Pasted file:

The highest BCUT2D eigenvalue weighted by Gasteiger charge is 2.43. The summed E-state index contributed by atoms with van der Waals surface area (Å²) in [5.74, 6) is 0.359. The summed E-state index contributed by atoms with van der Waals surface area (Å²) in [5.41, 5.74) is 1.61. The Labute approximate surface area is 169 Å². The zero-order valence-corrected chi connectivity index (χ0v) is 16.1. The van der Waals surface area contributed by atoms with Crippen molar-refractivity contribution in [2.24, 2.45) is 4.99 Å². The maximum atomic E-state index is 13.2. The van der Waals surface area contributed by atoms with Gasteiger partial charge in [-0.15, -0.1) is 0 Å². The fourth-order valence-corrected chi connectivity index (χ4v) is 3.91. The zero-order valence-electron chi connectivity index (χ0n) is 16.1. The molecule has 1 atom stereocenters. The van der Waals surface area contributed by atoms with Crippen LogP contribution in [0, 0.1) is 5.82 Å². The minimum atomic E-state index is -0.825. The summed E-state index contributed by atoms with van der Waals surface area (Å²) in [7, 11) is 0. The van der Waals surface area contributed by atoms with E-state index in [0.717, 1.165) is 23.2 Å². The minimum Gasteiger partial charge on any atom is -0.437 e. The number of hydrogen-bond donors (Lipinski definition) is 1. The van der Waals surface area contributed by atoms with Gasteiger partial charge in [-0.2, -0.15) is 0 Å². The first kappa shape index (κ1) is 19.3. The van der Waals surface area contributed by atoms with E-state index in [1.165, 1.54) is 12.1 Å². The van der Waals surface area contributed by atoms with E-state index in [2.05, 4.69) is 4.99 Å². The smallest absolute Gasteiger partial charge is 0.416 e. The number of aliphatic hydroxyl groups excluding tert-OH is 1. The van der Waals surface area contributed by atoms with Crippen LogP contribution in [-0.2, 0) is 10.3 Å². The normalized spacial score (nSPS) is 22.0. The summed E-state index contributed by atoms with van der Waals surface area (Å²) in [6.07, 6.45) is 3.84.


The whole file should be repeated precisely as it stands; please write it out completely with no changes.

The highest BCUT2D eigenvalue weighted by Gasteiger charge is 2.43. The summed E-state index contributed by atoms with van der Waals surface area (Å²) in [5.74, 6) is 0.359. The summed E-state index contributed by atoms with van der Waals surface area (Å²) in [5.41, 5.74) is 1.61. The Labute approximate surface area is 169 Å². The zero-order valence-corrected chi connectivity index (χ0v) is 16.1. The van der Waals surface area contributed by atoms with Crippen molar-refractivity contribution in [2.24, 2.45) is 4.99 Å². The maximum atomic E-state index is 13.2. The van der Waals surface area contributed by atoms with Gasteiger partial charge in [-0.15, -0.1) is 0 Å². The fourth-order valence-corrected chi connectivity index (χ4v) is 3.91. The zero-order valence-electron chi connectivity index (χ0n) is 16.1. The molecule has 1 atom stereocenters. The van der Waals surface area contributed by atoms with Crippen LogP contribution in [0, 0.1) is 5.82 Å². The minimum atomic E-state index is -0.825. The summed E-state index contributed by atoms with van der Waals surface area (Å²) in [7, 11) is 0. The van der Waals surface area contributed by atoms with E-state index in [0.717, 1.165) is 23.2 Å². The minimum Gasteiger partial charge on any atom is -0.437 e. The number of hydrogen-bond donors (Lipinski definition) is 1. The van der Waals surface area contributed by atoms with Gasteiger partial charge in [-0.2, -0.15) is 0 Å². The first kappa shape index (κ1) is 19.3. The van der Waals surface area contributed by atoms with E-state index in [1.165, 1.54) is 12.1 Å². The van der Waals surface area contributed by atoms with E-state index in [2.05, 4.69) is 4.99 Å². The smallest absolute Gasteiger partial charge is 0.416 e. The number of aliphatic hydroxyl groups excluding tert-OH is 1. The van der Waals surface area contributed by atoms with Crippen LogP contribution in [-0.2, 0) is 10.3 Å². The normalized spacial score (nSPS) is 22.0. The summed E-state index contributed by atoms with van der Waals surface area (Å²) in [6.07, 6.45) is 3.84.